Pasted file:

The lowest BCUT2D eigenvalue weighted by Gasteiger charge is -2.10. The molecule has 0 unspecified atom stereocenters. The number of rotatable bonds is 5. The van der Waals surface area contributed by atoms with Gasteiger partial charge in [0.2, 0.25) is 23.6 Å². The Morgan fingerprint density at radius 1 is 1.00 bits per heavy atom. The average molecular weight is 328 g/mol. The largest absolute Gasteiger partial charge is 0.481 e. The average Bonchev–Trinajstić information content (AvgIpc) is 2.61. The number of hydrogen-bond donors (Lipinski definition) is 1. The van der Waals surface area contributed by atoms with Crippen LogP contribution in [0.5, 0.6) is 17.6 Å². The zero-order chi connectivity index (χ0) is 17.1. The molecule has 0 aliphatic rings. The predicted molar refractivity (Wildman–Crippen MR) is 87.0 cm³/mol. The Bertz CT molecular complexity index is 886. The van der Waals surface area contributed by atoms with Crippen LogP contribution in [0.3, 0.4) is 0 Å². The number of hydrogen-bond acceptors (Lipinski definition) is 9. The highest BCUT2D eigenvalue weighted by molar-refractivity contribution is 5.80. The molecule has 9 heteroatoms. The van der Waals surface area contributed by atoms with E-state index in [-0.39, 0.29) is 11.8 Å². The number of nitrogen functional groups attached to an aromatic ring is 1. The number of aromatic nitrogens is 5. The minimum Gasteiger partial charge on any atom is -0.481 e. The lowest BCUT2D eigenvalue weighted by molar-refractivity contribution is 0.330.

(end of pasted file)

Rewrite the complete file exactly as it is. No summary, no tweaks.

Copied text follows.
The lowest BCUT2D eigenvalue weighted by Gasteiger charge is -2.10. The molecule has 0 unspecified atom stereocenters. The number of rotatable bonds is 5. The van der Waals surface area contributed by atoms with Gasteiger partial charge in [0.2, 0.25) is 23.6 Å². The Morgan fingerprint density at radius 1 is 1.00 bits per heavy atom. The average molecular weight is 328 g/mol. The largest absolute Gasteiger partial charge is 0.481 e. The average Bonchev–Trinajstić information content (AvgIpc) is 2.61. The number of hydrogen-bond donors (Lipinski definition) is 1. The van der Waals surface area contributed by atoms with Crippen LogP contribution in [0.5, 0.6) is 17.6 Å². The zero-order chi connectivity index (χ0) is 17.1. The molecule has 0 aliphatic rings. The predicted molar refractivity (Wildman–Crippen MR) is 87.0 cm³/mol. The Bertz CT molecular complexity index is 886. The van der Waals surface area contributed by atoms with Crippen LogP contribution in [0.3, 0.4) is 0 Å². The number of hydrogen-bond acceptors (Lipinski definition) is 9. The highest BCUT2D eigenvalue weighted by molar-refractivity contribution is 5.80. The molecule has 9 heteroatoms. The van der Waals surface area contributed by atoms with E-state index in [-0.39, 0.29) is 11.8 Å². The number of nitrogen functional groups attached to an aromatic ring is 1. The number of aromatic nitrogens is 5. The minimum Gasteiger partial charge on any atom is -0.481 e. The lowest BCUT2D eigenvalue weighted by molar-refractivity contribution is 0.330.